Also in this edition: Sanitation workers in Shenzhen take their own lives because of work pressures; university graduates find satisfaction in less ambitious career aims
Urban villages in Guangzhou on lockdown and migrant workers relocated
THE STORY: In late October, the city of Zhuhai, Guangdong province, saw a rise in Covid-19 cases, acutely affecting densely-packed urban villages. Workers were bused to isolation facilities without any confirmation that they were at risk of Covid-19 infection or that they would be able to return home. In the 25-day lockdown of Kangle Village, essential supplies were limited, and migrant workers encountered conflict with the local population.
CONTEXT: These urban villages are dense with subdivided flats, factories, warehouses, and other structures lacking proper safety and hygiene. Local factories seeking to cut costs have eliminated long-term contracts and switched to hiring day labourers.
WHY IT MATTERS: The precarity that migrant workers face in their working and living situation is exacerbated under pandemic prevention policies and recent economic conditions, and social discrimination is increasingly prevalent and visible.
Sanitation workers in Shenzhen take their own lives because of work pressures
THE STORY: On 2 November, a 55-year-old cleaner working at the hospital of the University of Hong Kong, Shenzhen campus, jumped from her work building. On 11 November, a cleaner at the University of Shenzhen also jumped from her workplace. Neither survived the falls.
THE CONTEXT: Family members of both cleaners described how their relatives faced poor working conditions. The University of Hong Kong cleaner had been fined 500 yuan on the day of her death, and the university asked the family to delete an online post. The University of Shenzhen cleaner worked several jobs on campus and was not provided housing during the university’s lockdown.
Photograph: Social media
WHY IT MATTERS: The stories of these two workers were reposted online, with a photograph of the University of Shenzhen cleaner’s personal belongings left on the rooftop going viral. Research describes how university cleaners in China are typically hired through labour contracting, which results in their rights often going unprotected.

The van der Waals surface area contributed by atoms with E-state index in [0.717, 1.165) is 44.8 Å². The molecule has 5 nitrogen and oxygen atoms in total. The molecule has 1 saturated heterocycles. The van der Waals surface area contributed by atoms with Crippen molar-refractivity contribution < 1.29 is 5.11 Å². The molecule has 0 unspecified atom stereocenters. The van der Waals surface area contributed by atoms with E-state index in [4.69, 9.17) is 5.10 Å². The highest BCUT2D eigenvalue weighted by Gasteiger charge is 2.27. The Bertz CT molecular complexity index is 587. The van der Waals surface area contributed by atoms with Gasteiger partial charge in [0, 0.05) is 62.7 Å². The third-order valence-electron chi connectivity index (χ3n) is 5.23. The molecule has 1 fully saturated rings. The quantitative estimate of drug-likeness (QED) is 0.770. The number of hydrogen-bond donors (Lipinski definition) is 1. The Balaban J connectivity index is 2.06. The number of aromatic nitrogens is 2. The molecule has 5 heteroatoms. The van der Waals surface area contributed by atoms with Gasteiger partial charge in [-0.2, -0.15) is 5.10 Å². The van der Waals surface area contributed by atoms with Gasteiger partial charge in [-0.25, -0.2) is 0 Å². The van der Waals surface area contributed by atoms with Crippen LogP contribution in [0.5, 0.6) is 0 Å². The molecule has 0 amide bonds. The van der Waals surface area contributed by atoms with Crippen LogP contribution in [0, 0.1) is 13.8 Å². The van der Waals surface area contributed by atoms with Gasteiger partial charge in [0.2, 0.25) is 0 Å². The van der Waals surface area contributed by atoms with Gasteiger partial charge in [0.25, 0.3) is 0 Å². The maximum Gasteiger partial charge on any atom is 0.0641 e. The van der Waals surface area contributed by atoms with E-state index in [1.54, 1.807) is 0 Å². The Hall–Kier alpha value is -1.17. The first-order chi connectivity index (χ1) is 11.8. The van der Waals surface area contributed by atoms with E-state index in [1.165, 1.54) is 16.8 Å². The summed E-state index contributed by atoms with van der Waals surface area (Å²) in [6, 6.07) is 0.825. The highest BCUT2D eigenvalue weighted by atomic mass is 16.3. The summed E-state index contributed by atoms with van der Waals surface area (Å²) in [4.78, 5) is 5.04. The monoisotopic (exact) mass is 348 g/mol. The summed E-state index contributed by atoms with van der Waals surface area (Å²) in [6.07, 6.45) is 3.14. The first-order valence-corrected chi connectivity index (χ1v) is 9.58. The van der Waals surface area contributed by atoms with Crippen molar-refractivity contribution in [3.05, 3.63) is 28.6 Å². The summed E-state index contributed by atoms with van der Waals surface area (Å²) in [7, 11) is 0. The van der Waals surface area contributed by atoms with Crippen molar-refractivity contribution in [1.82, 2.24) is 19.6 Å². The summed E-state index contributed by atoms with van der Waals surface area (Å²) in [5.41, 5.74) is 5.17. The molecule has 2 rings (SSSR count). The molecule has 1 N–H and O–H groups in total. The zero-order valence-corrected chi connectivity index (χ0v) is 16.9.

University graduates find satisfaction in less ambitious career aims
THE STORY: Educated young people have adjusted their immediate career expectations and have found contentment with formerly less-desirable jobs such as dormitory managers, security guards, and domestic workers.
Photograph: Nomad1988 / Shutterstock.com
CONTEXT: According to new employment market data, job competition is fierce and there are few opportunities for university graduates. China’s youth unemployment rate reached new highs this year. Young people also want to lie flat and are less willing to take on gruelling manufacturing jobs.
WHY IT MATTERS: Young people who take on security work and similar jobs report that they do not regret the choice and that they gain a sense of accomplishment from their work. In addition, these types of jobs often include food and housing, making the salary on par to some kinds of white-collar jobs.
Further CLB Reading:
- China’s sanitation workers need more than just sympathy from the union (October 2019)
- What you need to know about workers in China: Migrant workers and their children (May 2022)
- Youth unemployment at record high for fourth consecutive month (September 2022)
CLB's October 2022 labour news roundup is available here.